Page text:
Use this URL to cite or link to this record in EThOS: http://ethos.bl.uk/OrderDetails.do?uin=uk.bl.ethos.618555
Title: The contributions of inhibitory control, attention and working memory to the control of saccadic eye movements
Author: Berry, Donna M.
Awarding Body: Lancaster University
Current Institution: Lancaster University
Date of Award: 2010
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Abstract:
It has been suggested that control over saccadic eye movements represents cognitive proficiency. but the precise cognitive mechanisms underpinning saccades are unclear. This thesis aims to elucidate the mechanisms controlling the accuracy, validity and latencies of prosaccades and antisaccades. Experiment I assessed the role of working memory in determining antisaccade latencies and errors, by measuring the impact of imposing a task-relevant, concurrent load. It was found that reducing available working memory for saccades comparably impeded prosaccade and antisaccade performance. This suggests that, contrary to earlier indications, working memory capacity is not a specific determinant of antisaccade latencies or errors. Experiment 2 systematically varied concurrent working memory load in prosaccade and antisaccade tasks, whilst eliminating potentially confounding attentional factors. The results confirmed the minor role played by working memory in the control of antisaccades: when attentional factors were eliminated, the effects previously misattributed to working memory were abolished. Experiment 3 assessed the relative contributions of working memory and inhibitory control, and revealed that antisaccades are more reliant upon an inhibitory mechanism, particularly in older adults. In Experiment 4, the previously documented decline in this inhibitory mechanism with age was unpacked. Inhibitory control was temporally segregated into covert inhibition of attention and overt inhibition of saccades. The results suggested that it is only when covert and overt inhibition are required simultaneously, as in the standard antisaccade task, that older adults exhibit notably poorer performance, since older adults demonstrated a selective decline in overt inhibitory control. Finally, Experiment 5 tested competitive programming models of antisaccades, which predict that performance is largely determined by the relative programming speed of prosaccades, but found no support for such models. Taken together, these results suggest that visual attention, covert and overt inhibition, and working memory capacity all contribute to the cognitive control of saccadic eye movements.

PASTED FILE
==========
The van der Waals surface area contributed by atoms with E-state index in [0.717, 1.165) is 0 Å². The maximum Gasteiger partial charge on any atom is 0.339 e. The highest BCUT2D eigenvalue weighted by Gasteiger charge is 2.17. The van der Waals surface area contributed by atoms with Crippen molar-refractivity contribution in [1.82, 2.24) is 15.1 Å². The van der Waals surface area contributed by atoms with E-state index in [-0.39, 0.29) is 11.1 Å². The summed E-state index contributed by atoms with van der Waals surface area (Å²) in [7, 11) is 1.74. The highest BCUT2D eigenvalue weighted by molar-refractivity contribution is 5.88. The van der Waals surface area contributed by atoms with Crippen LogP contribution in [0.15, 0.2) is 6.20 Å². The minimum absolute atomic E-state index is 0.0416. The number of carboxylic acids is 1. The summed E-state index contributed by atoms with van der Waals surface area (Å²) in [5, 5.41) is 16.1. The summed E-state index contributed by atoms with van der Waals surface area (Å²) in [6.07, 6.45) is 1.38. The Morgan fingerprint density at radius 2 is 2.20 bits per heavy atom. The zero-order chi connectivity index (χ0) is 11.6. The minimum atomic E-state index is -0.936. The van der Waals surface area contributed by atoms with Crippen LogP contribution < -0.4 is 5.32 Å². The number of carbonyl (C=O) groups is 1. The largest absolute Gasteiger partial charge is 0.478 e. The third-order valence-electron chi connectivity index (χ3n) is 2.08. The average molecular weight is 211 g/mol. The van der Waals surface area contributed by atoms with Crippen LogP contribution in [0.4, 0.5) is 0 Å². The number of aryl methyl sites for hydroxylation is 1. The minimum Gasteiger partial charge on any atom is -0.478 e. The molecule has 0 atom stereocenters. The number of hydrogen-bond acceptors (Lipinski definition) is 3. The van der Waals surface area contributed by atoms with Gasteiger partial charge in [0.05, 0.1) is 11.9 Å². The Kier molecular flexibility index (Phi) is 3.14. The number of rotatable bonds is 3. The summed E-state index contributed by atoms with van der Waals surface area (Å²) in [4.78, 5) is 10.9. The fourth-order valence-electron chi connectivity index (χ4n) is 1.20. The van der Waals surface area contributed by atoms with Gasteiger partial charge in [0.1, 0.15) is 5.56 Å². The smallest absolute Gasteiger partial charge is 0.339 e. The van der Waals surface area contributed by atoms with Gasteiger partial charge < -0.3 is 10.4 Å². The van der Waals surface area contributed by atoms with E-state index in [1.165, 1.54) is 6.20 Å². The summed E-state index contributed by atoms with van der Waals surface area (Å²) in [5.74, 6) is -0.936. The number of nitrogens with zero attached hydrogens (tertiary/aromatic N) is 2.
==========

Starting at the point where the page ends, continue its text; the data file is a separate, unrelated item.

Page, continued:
Supervisor: Not available Sponsor: Not available
Qualification Name: Thesis (Ph.D.) Qualification Level: Doctoral
EThOS ID: uk.bl.ethos.618555  DOI: Not available
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